Grammy museum pays homage to New Jersey musical legacy
NEWARK, N.J. (AP) — Newark is joining Los Angeles, Nashville and Cleveland, Mississippi, as a host of a museum celebrating the Grammy music awards, a tip of the hat to the state’s rich musical legacy.
The Grammy Museum Experience officially opens Thursday at Newark’s Prudential Center arena. It features a trove of memorabilia from numerous artists, with a focus on new Jersey natives such as Bruce Springsteen, Frank Sinatra and Whitney Houston. It also has interactive exhibits that let visitors get behind the mic or mixing board to make their own music.
The museum is another jewel in the revitalization of Newark’s downtown, stretching back to the opening of the New Jersey Performing Arts Center 20 years ago. The Prudential Center opened in 2007 and is considered among the top concert venues in the country. Together the two have served as catalysts for new retail and residential development.
“We look forward to welcoming musicians, music lovers, students, families, and visitors of all kinds to Newark,” Democratic Mayor Ras Baraka said. “The arrival of the Grammy Museum at Newark just further proves what we’ve been saying all along — we are America’s next destination city.”
The driving force behind the project is Bob Santelli, founding executive director of the Grammy Museum in Los Angeles, which opened in 2008. It didn’t hurt that Santelli is a New Jersey native who grew up with members of Springsteen’s E Street Band and has written two books with The Boss.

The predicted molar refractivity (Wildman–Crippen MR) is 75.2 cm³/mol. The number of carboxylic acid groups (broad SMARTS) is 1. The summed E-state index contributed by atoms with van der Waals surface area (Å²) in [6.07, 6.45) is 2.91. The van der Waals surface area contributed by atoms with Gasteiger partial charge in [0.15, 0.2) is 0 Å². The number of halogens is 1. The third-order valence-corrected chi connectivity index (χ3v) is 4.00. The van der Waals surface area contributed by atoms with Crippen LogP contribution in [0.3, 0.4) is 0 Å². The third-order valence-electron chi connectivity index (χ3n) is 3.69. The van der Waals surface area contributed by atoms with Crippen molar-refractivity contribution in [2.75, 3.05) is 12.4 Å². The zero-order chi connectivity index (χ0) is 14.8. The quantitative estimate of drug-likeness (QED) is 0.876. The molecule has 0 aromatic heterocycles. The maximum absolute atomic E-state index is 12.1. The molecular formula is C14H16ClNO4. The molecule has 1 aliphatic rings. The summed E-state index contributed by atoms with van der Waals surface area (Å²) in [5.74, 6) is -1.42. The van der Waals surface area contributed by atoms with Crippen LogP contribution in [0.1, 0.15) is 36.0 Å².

When the decision was made to put exhibits around the country, certain spots were natural choices: Nashville as the center of country music, and Mississippi as the birthplace of the blues, the precursor to rock ‘n’ roll.
Newark and northern New Jersey, home to the likes of Houston and Sinatra along with Queen Latifah, jazz giant Sarah Vaughan, Frankie Valli and the Four Seasons and numerous others, made sense as well.
“It had a tremendous musical legacy much like the Mississippi Delta, but it had been overlooked over much of the last half century,” Santelli said.
The museum is equal parts traditional and hands-on. Among the exhibits are some of the more famous costumes from past Grammy ceremonies, from Ella Fitzgerald to Michael Jackson, Madonna to Beyonce and Taylor Swift.
A tuxedo worn by Sinatra is there, along with a choir robe worn by Houston when she sang at the New Hope Baptist Church in Newark, site of her memorial service in 2012. Springsteen’s plain white t-shirt and jeans are there as well, in addition to a humorous, hand-written letter to a landlady asking for patience regarding a late rent payment.
Visitors can try their hand at making music with several interactive exhibits. One features a video drumming lesson from Max Weinberg of Springsteen’s E Street Band. Another shows how to make a recording with rapper Wyclef Jean.
The museum also will host a variety of programs for students, including one that allows them to meet the artists and another that lets them watch sound checks to see what goes into putting on a concert, Santelli said.
“We’re trying to make sure it’s not all about the costumes and guitars and interactive,” he said. “The physical space is just the tip of the iceberg — the value is in the programs, getting into the schools to bring artists in to talk to the kids.”
This story has been corrected to show that the Grammy Museum in Los Angeles opened in 2008, not in 2006.
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